Movies about “the movies” can often be a little annoying for the simple fact that it’s 2 hours of filmmakers patting themselves on the back and overestimating their importance. Fortunately, “In a World” is a movie about the industry that focuses on a much smaller aspect of the process: voice-over actors who narrate movie trailers.
The film title is, of course, a reference to the popular opening line for trailers over the years. Made famous by Don LaFontaine, it is essentially the name brand of voice-over work.
Written and directed by actress Lake Bell, the story follows voice coach Carol (Bell) who’s dream it is to be a voice-over artist like her father (Fred Melamed). After receiving her first gig by accident, Carol finds herself in contention for the very prestigious honor of resurrecting the iconic phrase “in a world” for a new film. Along with her career aspirations, Carol kicks off a new romance with a sound engineer (Demetri Martin) who desperately wants her to succeed.
My first exposure to Lake Bell was in the unbearably forgettable “Over Her Dead Body” in 2008. Despite the film being a waste of time, Bell’s comedic talents were at least noticeable. Since then she’s had more success on the bizarrely hilarious “Children’s Hospital” and with smaller roles in films like “No Strings Attached.” Although she’s well-equipped to be a comedic actress, “In a World” marks her first feature film in both writing and directing. You wouldn’t be able to tell it from watching the film, as her performances here are better than most newbies.
That being said, let’s get the negatives out of the way. The film is at it’s best when dealing with Carol’s work in “the industry.” Sadly, this part of the story is often brushed aside for a subplot where Carol’s sister (Michaela Watkins) crushes on a European hunk (Jason O’Mara) despite being married to Moe (Rob Corddry). All three of these actors make the storyline work, but this relationship drama takes up nearly a third of a film that is better suited to battling sexism and family dysfunction.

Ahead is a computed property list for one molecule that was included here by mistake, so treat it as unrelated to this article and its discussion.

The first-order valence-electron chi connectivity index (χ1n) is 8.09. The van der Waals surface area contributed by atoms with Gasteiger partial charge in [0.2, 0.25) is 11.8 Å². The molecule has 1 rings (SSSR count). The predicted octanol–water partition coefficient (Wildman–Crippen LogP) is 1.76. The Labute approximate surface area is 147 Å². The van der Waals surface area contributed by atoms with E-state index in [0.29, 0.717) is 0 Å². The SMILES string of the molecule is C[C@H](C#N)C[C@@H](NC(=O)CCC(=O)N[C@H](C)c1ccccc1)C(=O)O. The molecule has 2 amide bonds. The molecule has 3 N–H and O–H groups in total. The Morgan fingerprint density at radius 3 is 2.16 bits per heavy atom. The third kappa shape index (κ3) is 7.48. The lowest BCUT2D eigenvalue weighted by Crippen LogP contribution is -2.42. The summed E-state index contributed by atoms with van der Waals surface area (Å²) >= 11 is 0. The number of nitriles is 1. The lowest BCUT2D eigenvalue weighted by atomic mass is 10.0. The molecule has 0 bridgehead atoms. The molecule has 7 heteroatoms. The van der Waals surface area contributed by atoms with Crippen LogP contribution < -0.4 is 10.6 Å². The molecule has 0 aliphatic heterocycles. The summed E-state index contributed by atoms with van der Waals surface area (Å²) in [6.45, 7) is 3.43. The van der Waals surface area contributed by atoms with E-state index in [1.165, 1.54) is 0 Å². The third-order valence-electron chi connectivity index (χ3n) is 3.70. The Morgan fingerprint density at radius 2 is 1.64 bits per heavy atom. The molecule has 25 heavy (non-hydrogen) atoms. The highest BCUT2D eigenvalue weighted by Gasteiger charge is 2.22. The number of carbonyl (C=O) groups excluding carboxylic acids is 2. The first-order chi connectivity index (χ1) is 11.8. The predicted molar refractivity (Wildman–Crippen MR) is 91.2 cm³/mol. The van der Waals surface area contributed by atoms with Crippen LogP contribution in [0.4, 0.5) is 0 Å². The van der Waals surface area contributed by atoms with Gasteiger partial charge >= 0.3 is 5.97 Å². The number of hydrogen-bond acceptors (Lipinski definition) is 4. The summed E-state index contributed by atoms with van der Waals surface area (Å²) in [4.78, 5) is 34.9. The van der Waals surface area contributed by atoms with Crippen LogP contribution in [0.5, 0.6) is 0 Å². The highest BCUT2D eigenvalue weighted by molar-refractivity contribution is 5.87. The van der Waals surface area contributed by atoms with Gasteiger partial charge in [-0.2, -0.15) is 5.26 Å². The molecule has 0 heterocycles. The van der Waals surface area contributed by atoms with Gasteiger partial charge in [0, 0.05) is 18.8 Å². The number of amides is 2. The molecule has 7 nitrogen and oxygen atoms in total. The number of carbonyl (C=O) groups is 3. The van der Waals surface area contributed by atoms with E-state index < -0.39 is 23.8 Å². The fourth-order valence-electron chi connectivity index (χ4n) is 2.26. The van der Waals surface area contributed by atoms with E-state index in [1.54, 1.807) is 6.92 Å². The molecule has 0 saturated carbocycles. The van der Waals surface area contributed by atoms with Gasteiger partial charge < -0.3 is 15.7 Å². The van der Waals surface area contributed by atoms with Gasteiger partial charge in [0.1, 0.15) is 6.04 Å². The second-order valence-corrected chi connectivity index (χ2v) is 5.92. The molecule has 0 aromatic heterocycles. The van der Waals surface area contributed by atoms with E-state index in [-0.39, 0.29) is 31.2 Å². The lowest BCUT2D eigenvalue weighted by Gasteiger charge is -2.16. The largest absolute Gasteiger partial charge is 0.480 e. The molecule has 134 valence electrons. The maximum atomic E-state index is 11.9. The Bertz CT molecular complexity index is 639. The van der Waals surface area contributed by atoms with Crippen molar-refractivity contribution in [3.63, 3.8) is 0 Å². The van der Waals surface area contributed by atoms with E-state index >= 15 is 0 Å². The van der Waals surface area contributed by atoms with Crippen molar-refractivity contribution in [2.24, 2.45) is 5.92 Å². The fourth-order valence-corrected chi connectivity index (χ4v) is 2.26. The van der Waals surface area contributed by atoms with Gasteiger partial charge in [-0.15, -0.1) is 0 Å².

What is often the case for indie romantic comedies is that an original idea is presented in the trailer (like the voice-over industry in this film), but by the end of the film things feel a little too safe and predictable. Although this film makes the landing a lot softer than your typical rom-com, “In a World” does lose a little of its original edge by the end credits. The romantic relationship between Martin and Bell feels genuine, but it follows the typical trajectory of most films.
As previously stated, “In a World” is really at its best when dealing with the voice-over world and all of the sexism and backstabbing that goes along with it. While pushing for her right to voice trailers, Bell’s character avoids coming off as combative or a rule-breaker. She’s just a talented woman trying to achieve a goal, which really makes the message come across better. Other parts of her job, like teaching Eva Longoria (playing herself) to speak in a cockney accent, provide both insight and humor to the film. And speaking of the humor, it’s neither knee-slappingly funny nor a bore. Most of the jokes are pretty safe and comfortable, but they land a lot more often than they fail. How could a movie with Rob Corrdry, Demetri Martin and Nick Offerman not be at least a little funny?
“In a World” is far from award potential, but if you’re looking for a light-hearted date movie that’s better than most, check this one out.
Next I’ll be taking on the Paul Greengrass film, “Captain Phillips,” so check back later this week. Happy viewing.